Southern Pacific waters are providing halibut, large fluke, yellowtail jack, Mexican Bay scallops, Mexican stone crab claws, and excellent supply of grouper with accompanying lower cost. Ask for a west coast grouper special this week. In Mexican waters, wild shrimp is still coming across the border in limited quantities. We will have another shot of Mexican wild caught shrimp hitting our dock next week. It is arguably the finest shrimp in the world, Seattle Fish Co. carries all sizes. Globally, 2014 was a year of shrimp recovery, but with caveat. Production increased about 10% and U.S. imports were up 12%. Disease is a constant problem, but farmers have found that cleanliness and sanitation is a substantial deterrent to disease. Recovery is driven primarily by India, Indonesia and Ecuador. If we have no major setbacks, global supply levels will not likely return to the 2011 peak until 2016. Seattle Fish Co. carries not only shell on shrimp, but value added peeled and deveined, raw and cooked, your one-stop shop for shrimp.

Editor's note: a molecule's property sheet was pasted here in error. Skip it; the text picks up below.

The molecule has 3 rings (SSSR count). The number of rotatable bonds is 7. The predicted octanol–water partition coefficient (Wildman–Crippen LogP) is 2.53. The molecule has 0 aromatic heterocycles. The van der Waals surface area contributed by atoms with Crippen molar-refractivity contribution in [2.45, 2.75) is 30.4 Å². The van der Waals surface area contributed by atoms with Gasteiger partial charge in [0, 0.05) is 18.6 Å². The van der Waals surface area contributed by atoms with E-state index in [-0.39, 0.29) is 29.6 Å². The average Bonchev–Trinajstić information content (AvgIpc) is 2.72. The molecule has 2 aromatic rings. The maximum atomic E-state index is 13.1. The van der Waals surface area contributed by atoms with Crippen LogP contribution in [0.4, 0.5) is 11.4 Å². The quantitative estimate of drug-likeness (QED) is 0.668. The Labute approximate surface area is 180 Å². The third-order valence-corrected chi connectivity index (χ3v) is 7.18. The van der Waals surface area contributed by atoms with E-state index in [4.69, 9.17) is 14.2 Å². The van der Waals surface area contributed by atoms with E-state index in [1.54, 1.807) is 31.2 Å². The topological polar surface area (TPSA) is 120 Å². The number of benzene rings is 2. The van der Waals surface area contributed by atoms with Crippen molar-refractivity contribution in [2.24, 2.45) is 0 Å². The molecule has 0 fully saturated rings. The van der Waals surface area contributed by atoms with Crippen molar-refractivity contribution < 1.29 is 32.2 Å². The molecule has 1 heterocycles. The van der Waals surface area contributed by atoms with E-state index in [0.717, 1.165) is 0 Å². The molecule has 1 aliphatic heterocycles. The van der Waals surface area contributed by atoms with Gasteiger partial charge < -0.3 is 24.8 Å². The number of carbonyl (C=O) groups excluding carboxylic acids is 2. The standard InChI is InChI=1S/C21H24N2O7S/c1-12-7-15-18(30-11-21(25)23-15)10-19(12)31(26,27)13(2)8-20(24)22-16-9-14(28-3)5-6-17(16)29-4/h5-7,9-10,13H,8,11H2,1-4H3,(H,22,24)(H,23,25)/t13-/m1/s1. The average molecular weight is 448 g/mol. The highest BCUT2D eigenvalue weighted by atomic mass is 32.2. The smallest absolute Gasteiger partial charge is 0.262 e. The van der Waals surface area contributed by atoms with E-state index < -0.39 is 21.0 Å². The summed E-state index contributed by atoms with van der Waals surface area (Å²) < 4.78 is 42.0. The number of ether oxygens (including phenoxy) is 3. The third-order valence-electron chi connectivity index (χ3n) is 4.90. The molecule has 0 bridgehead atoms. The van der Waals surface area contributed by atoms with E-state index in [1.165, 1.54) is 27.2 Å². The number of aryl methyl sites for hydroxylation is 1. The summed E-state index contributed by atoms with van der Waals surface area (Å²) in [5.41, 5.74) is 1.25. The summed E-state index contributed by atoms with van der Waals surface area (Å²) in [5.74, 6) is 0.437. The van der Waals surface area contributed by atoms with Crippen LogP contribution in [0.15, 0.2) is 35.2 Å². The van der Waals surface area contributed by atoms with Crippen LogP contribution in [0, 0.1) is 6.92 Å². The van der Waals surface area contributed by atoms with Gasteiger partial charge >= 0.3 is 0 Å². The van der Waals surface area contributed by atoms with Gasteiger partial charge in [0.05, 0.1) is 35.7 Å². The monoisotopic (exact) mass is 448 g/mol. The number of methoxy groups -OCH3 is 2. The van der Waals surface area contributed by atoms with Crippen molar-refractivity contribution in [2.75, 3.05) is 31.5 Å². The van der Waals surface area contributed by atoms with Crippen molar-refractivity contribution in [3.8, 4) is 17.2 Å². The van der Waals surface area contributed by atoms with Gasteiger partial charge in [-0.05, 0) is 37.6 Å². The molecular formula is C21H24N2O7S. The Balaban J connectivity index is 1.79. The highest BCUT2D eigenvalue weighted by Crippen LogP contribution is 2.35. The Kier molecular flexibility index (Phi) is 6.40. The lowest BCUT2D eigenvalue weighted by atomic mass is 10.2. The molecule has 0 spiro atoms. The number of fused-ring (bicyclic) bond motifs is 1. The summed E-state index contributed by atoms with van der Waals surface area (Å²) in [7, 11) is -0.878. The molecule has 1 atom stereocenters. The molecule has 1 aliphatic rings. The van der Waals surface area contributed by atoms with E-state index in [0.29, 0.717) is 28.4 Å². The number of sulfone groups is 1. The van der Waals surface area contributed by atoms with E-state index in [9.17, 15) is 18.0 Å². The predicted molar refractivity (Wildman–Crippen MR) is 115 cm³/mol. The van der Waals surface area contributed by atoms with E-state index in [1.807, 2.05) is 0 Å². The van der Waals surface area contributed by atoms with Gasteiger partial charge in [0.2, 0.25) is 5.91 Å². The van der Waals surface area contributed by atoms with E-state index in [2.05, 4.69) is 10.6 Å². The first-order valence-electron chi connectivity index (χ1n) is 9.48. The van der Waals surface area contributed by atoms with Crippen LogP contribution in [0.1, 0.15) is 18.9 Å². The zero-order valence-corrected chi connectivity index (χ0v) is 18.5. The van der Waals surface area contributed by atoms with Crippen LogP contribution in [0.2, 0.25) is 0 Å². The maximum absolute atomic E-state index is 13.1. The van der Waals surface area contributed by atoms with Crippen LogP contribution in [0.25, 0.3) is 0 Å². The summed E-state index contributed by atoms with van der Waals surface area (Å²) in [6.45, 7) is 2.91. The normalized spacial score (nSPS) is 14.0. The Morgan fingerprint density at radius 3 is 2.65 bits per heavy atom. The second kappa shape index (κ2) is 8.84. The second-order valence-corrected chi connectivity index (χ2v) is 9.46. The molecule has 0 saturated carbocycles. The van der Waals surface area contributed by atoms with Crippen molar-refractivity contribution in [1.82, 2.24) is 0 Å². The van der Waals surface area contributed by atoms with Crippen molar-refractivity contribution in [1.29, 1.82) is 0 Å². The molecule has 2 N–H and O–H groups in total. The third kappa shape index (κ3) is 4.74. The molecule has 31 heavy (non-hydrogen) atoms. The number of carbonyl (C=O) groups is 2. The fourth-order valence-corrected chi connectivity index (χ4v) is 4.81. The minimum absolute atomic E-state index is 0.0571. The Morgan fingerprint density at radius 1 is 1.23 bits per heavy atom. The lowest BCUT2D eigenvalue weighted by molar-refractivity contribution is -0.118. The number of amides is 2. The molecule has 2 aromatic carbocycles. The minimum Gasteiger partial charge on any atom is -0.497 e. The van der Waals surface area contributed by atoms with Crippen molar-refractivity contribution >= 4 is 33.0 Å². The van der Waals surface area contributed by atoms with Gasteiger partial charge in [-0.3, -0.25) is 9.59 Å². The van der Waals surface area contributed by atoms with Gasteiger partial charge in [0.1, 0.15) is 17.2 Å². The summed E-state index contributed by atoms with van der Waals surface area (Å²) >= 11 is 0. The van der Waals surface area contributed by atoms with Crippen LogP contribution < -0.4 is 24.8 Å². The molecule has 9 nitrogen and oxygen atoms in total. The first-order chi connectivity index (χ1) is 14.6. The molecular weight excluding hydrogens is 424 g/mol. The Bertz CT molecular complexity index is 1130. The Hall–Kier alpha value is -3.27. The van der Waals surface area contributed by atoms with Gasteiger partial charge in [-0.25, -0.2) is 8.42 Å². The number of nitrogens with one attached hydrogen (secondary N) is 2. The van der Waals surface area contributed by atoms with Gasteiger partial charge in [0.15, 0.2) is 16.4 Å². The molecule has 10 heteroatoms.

The east coast scallop season opens March 1. If the present round of fierce winter weather persists on the embattled eastern shores, boats may not be able to get out. The New England Fisheries Management Council (NEFMC) and National Marine Fisheries Service (NMFS) manage the fishery. A limited access fleet is managed by set allowable days at sea and certain access areas, and a Limited Access General Category (LAGC) fleet manages through set quotas. Quotas and days at sea are up somewhat this year, but large sizes will still be a challenge. Another scallop fishery in Maine is managed separately, but the season is very short, trips are limited to 200 lbs., and prices are high in an already very high market, accounting for a very small percentage of the total scallop harvest. Scallop quality is very dependent on how the catch is handled immediately after catch. Weather is also adversely affecting ground fishing. Price for the small amount of monk harvested is high, same for cod, haddock, hake and flat fish.

Live lobster harvest is also falling victim to the unprecedented volume of snow and extreme cold temperatures. We struggled to fill the tremendous demand for Valentine’s Day live lobsters. Prices are escalating rapidly, and will continue to climb through March. Spring thaw, if there is one, will bring much needed relief. Check with your lobster sales associate for current pricing and availability.